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A deeper look at the importance of World Cancer Day

1 February 2019
Thuy Khuc-Bilon

Thuy Khuc-Bilon, World Cancer Day Campaign Manager
Union for International Cancer Control

On the cusp of World Cancer Day, our campaign manager Thuy Khuc-Bilon looks at why we need a day like World Cancer Day.

This coming Monday 4 February is World Cancer Day and the theme for this year is ‘I Am and I Will’. It calls for commitment and action, and acts as an important reminder that we all have our own significant role to play. 

At around about the same time that myself and the team here at UICC were working on shaping this theme for the coming three years, the International Agency for Research on Cancer (IARC) released their latest global cancer statistics. There was another leap in the number of cancer cases in the last six years: 18.1m in 2018 compared to 14.1m in 2012.

The data was stark in its truth. 

It was a difficult reminder that cancer continues to be one of the most critical global issues facing our world today. More than a health issue, cancer highlights the inequities faced in our societies because it has an increasingly large and crippling effect on the communities and families in low- and middle-income countries. (Read more about some of the key issues in cancer here.)

World Cancer Day cannot address all the “complexities and individual realities” of this disease. What we can do is to encourage our generation to feel more empowered by reducing ignorance, stigma and misconceptions which together cause so many needless deaths. 

We are also pursuing informed discussions on the social justice issues which stem from cancer, including why access to cancer care should not depend on who you are, your gender, which part of the world you live or how much you earn. This year in particular, we’re opening up worthwhile conversations on how every one of us, individuals, communities, the health system and nations can improve early detection to literally save more lives.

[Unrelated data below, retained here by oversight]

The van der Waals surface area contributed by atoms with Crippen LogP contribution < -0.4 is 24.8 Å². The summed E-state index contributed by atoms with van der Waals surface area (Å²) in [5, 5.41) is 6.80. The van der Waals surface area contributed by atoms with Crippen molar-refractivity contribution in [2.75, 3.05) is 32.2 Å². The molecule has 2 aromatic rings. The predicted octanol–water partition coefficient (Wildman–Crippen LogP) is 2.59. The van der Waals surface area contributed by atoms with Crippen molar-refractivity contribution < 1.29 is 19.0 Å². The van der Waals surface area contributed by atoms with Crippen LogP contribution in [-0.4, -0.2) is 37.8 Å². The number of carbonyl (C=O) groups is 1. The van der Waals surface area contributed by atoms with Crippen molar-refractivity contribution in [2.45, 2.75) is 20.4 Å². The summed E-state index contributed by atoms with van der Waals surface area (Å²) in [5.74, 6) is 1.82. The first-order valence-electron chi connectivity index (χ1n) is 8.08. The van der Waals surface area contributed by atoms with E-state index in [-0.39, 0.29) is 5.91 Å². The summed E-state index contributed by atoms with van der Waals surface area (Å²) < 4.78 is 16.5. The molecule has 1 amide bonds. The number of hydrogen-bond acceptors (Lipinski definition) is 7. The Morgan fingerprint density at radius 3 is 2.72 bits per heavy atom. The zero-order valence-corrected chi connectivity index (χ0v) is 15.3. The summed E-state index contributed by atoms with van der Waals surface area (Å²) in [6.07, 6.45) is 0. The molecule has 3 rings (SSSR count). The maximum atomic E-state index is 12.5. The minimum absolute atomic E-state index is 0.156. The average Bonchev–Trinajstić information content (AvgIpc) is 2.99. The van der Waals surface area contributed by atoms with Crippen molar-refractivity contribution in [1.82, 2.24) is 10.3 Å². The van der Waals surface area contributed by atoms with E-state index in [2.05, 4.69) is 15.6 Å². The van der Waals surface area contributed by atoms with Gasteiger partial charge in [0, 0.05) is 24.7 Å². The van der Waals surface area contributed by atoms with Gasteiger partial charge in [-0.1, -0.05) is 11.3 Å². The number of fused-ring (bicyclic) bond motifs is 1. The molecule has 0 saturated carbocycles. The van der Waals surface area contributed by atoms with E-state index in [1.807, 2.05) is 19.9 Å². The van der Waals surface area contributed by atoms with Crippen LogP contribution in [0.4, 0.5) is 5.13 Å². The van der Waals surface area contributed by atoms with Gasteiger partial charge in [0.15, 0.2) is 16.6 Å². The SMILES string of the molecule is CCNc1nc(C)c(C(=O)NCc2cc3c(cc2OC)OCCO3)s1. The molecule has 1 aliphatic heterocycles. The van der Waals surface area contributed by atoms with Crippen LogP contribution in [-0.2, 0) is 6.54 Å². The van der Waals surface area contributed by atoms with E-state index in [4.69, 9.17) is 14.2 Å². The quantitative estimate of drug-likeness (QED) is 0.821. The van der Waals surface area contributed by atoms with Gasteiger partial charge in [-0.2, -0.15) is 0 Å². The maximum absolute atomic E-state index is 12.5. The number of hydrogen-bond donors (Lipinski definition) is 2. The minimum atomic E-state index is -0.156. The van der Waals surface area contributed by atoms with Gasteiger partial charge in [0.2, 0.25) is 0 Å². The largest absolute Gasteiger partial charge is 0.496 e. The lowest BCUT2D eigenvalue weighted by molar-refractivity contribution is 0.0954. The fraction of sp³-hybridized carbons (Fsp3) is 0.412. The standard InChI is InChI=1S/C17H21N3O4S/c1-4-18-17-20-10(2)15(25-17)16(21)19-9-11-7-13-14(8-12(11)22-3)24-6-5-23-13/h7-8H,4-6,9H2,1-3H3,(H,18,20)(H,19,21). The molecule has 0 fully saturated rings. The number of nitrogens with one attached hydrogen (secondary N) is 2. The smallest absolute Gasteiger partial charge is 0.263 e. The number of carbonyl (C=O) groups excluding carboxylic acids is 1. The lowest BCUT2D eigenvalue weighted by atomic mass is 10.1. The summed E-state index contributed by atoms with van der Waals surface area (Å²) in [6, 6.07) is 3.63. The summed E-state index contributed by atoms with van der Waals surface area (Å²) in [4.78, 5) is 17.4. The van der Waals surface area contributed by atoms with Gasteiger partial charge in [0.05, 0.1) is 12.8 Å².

More than anything, we want people to care about these issues.

Because there is nothing more powerful than when awareness and understanding meets with a deep desire to create change.  

As a global movement, World Cancer Day offers each of us the chance to participate, invest in and be part of something bigger than ourselves. Our actions on this day have their consequences because the noise we make, the messages we post, the money we raise, the care we show and the pressure we place on others to take action will help us all tackle cancer head on. Cancer is a big issue, but I believe that we can be bigger in our voices and in our actions. 

This 4 February, I encourage you to start a conversation or contribute to the dialogue taking place this World Cancer Day. Share your thoughts on social media and tag them with the official hashtags #WorldCancerDay and #IAmandIWill so these discussions help drive everyone towards action. 

Thuy Khuc-Bilon is the World Cancer Day Campaign Manager at UICC, working alongside UICC members, cancer organisations and hospitals, corporate partners, cities, schools and the general public, to help empower their involvement in this growing, global movement. Her work and curiosity had led her to marketing, branding and communication roles in higher education, the arts and in public health - in Australia, Canada, the UK and Switzerland.

World Cancer Day takes place every year on 4 February and is the uniting global initiative under which the world can come together to raise the profile of cancer in a positive and inspiring way. The day aims to save millions of preventable deaths each year by raising awareness and improving education about the disease alongside calling on governments and individuals across the world to take action.  2019 will be the first year of the new three-year campaign, ‘I Am and I Will’. The new theme is an empowering call to action, urging for personal commitment and represents the power of our actions taken now to reduce the growing impact of cancer.  This year follows on the back of last year’s tremendous campaign success, including nearly 1,000 activities taking place in 130 countries, over 14,000 press mentions, and over half a million tweets, and more than 50 governments participating in 2018.

For more information, please visit: www.worldcancerday.org

Last update: 
Friday 15 February 2019
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